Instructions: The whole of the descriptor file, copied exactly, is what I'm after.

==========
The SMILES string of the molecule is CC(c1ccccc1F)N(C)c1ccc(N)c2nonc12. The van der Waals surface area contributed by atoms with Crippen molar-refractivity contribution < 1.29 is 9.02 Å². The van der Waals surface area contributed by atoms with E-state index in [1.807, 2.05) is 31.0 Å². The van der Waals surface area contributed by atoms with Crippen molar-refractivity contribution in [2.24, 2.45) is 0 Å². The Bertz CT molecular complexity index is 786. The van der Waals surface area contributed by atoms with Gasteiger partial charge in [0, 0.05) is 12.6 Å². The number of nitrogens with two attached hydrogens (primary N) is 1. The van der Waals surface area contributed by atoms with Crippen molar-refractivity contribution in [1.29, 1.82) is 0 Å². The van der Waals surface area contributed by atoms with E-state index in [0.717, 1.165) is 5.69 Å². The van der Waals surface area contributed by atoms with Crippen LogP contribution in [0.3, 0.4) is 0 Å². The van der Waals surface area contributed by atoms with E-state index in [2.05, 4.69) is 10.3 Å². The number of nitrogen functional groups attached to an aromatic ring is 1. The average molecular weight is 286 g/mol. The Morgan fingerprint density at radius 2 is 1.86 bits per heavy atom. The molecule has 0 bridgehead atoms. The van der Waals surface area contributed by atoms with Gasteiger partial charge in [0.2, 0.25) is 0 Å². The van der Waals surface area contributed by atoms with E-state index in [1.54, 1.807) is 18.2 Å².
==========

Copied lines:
The SMILES string of the molecule is CC(c1ccccc1F)N(C)c1ccc(N)c2nonc12. The van der Waals surface area contributed by atoms with Crippen molar-refractivity contribution < 1.29 is 9.02 Å². The van der Waals surface area contributed by atoms with E-state index in [1.807, 2.05) is 31.0 Å². The van der Waals surface area contributed by atoms with Crippen molar-refractivity contribution in [2.24, 2.45) is 0 Å². The Bertz CT molecular complexity index is 786. The van der Waals surface area contributed by atoms with Gasteiger partial charge in [0, 0.05) is 12.6 Å². The number of nitrogens with two attached hydrogens (primary N) is 1. The van der Waals surface area contributed by atoms with Crippen molar-refractivity contribution in [1.29, 1.82) is 0 Å². The van der Waals surface area contributed by atoms with E-state index in [0.717, 1.165) is 5.69 Å². The van der Waals surface area contributed by atoms with Crippen LogP contribution in [0.3, 0.4) is 0 Å². The van der Waals surface area contributed by atoms with E-state index in [2.05, 4.69) is 10.3 Å². The number of nitrogen functional groups attached to an aromatic ring is 1. The average molecular weight is 286 g/mol. The Morgan fingerprint density at radius 2 is 1.86 bits per heavy atom. The molecule has 0 bridgehead atoms. The van der Waals surface area contributed by atoms with Gasteiger partial charge in [0.2, 0.25) is 0 Å². The van der Waals surface area contributed by atoms with E-state index in [1.54, 1.807) is 18.2 Å².